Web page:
Filing a lawsuit – insurance and/or personal

If you or a loved one has been involved in a motorcycle accident, you have several courses of action you can pursue to get the compensation you need.

First is your own insurance company. Statutory Accident Benefits cover all policy-holders regardless of fault and provide coverage for income replacement, attendant care costs, medical/rehabilitation expenses, housekeeping/caregiver costs, and death benefits. It is possible that your claim could be denied though. That’s why it’s important to have an experienced personal injury lawyer to help guide you through the often-cryptic process of filing a claim.

Second is filing a tort claim against the at-fault party (usually the other driver). This can be done at the same time you make a claim to your insurer. Tort claims usually include expenses beyond your accident benefits coverage as well as intangible elements like pain and suffering.

In Ontario, you have two years from the date of an accident to file suit. However, there are shorter time limits to consider especially if you believe a government agency might be partially responsible. Such would be the case if road maintenance was a contributing factor. That’s why it’s vital to consult with an experienced personal injury lawyer as soon as possible to make sure you are complying with the statute of limitations and that all of your paperwork is filed on time.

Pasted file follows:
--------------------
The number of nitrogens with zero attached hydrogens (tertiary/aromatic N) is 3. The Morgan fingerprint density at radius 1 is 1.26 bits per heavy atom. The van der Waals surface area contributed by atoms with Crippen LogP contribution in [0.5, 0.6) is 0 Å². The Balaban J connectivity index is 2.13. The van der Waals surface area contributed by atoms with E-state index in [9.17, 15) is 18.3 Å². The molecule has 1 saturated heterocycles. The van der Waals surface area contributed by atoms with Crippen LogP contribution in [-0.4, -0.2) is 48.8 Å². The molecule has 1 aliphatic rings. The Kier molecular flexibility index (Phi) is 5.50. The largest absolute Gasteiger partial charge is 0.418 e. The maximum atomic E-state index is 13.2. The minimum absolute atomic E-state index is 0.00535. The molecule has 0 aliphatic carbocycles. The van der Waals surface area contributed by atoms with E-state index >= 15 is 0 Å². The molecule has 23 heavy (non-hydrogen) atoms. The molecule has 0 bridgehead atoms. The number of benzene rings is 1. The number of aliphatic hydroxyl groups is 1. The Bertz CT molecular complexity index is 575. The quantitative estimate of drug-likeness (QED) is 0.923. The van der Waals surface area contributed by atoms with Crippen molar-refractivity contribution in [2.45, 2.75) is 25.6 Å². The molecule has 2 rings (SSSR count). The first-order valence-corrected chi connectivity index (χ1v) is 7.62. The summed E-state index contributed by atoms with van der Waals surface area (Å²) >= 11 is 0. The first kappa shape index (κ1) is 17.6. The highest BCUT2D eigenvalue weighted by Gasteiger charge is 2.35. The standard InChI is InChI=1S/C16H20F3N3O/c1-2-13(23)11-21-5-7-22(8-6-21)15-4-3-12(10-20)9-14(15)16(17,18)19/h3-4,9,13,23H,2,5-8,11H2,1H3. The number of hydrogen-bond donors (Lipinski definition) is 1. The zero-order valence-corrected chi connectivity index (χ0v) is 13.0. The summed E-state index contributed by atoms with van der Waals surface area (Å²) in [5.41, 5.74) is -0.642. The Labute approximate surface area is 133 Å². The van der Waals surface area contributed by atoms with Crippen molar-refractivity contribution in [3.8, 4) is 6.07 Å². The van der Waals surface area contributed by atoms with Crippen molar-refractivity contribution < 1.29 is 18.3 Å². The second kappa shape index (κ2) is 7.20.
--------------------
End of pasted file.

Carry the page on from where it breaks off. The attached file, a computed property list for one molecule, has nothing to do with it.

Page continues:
Getting motorcycle riders the compensation they deserve

There’s nothing like the feeling of riding a motorbike, but that freedom can be severely compromised if you’re involved in an accident. A 2017 Canadian Medical Society study concluded that bikers are three times as likely to be injured in an accident than a car or truck driver. And the medical costs associated with a motorcycle accident are six times higher on average.

But that’s not to say you don’t deserve proper compensation for your injuries regardless of what the insurance company or the at-fault driver’s lawyers say. If you’ve been injured in an accident, consult with a knowledgeable motorcycle accident lawyer as soon as you can to make sure you get the compensation you deserve.

Legal representation from a name you can trust

If you or someone you know has been injured in a motorcycle accident, get in touch with Mackesy Smye today. Our personal injury legal team specializes in motorcycle accident-related injuries. We’ve helped a multitude of clients in the Hamilton area get the compensation they deserve. Use the online contact form below to arrange a free consultation regarding your case.

Get Started Today with a Free Consult

If you’ve been injured in a motorcycle accident and are considering filing a personal injury suit, book your no-obligation consultation today and learn how the team at Mackesy Smye can help with your case.